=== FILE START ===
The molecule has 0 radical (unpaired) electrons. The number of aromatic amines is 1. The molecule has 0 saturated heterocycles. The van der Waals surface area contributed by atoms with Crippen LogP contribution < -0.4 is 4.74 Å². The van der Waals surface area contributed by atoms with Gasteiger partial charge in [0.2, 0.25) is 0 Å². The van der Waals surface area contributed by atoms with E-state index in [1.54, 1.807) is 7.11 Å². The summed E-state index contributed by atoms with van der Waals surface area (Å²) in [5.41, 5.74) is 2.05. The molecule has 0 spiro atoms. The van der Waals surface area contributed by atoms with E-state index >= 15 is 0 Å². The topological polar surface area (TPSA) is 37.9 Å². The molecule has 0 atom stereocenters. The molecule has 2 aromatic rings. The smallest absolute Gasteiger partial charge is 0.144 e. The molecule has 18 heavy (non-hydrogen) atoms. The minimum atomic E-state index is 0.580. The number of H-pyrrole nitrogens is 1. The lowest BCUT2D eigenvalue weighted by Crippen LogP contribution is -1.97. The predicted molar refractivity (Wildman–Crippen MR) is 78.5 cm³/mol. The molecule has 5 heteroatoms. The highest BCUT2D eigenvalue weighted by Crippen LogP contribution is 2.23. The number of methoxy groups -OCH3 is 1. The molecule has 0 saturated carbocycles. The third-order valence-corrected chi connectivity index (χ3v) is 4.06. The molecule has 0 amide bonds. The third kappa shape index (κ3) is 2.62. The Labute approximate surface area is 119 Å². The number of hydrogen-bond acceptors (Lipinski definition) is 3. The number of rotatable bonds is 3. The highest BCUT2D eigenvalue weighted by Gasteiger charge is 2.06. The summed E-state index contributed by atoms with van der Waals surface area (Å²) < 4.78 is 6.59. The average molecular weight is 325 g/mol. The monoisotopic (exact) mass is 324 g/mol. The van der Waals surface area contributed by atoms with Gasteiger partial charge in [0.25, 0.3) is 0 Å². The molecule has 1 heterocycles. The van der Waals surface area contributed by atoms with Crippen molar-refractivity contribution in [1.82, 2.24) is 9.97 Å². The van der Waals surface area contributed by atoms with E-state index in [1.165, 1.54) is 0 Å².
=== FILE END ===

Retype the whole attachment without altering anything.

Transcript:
The molecule has 0 radical (unpaired) electrons. The number of aromatic amines is 1. The molecule has 0 saturated heterocycles. The van der Waals surface area contributed by atoms with Crippen LogP contribution < -0.4 is 4.74 Å². The van der Waals surface area contributed by atoms with Gasteiger partial charge in [0.2, 0.25) is 0 Å². The van der Waals surface area contributed by atoms with E-state index in [1.54, 1.807) is 7.11 Å². The summed E-state index contributed by atoms with van der Waals surface area (Å²) in [5.41, 5.74) is 2.05. The molecule has 0 spiro atoms. The van der Waals surface area contributed by atoms with E-state index >= 15 is 0 Å². The topological polar surface area (TPSA) is 37.9 Å². The molecule has 0 atom stereocenters. The molecule has 2 aromatic rings. The smallest absolute Gasteiger partial charge is 0.144 e. The molecule has 18 heavy (non-hydrogen) atoms. The minimum atomic E-state index is 0.580. The number of H-pyrrole nitrogens is 1. The lowest BCUT2D eigenvalue weighted by Crippen LogP contribution is -1.97. The predicted molar refractivity (Wildman–Crippen MR) is 78.5 cm³/mol. The molecule has 5 heteroatoms. The highest BCUT2D eigenvalue weighted by Crippen LogP contribution is 2.23. The number of methoxy groups -OCH3 is 1. The molecule has 0 saturated carbocycles. The third-order valence-corrected chi connectivity index (χ3v) is 4.06. The molecule has 0 amide bonds. The third kappa shape index (κ3) is 2.62. The Labute approximate surface area is 119 Å². The number of hydrogen-bond acceptors (Lipinski definition) is 3. The number of rotatable bonds is 3. The highest BCUT2D eigenvalue weighted by Gasteiger charge is 2.06. The summed E-state index contributed by atoms with van der Waals surface area (Å²) < 4.78 is 6.59. The average molecular weight is 325 g/mol. The monoisotopic (exact) mass is 324 g/mol. The van der Waals surface area contributed by atoms with Gasteiger partial charge in [0.25, 0.3) is 0 Å². The molecule has 1 heterocycles. The van der Waals surface area contributed by atoms with Crippen molar-refractivity contribution in [1.82, 2.24) is 9.97 Å². The van der Waals surface area contributed by atoms with E-state index in [1.165, 1.54) is 0 Å².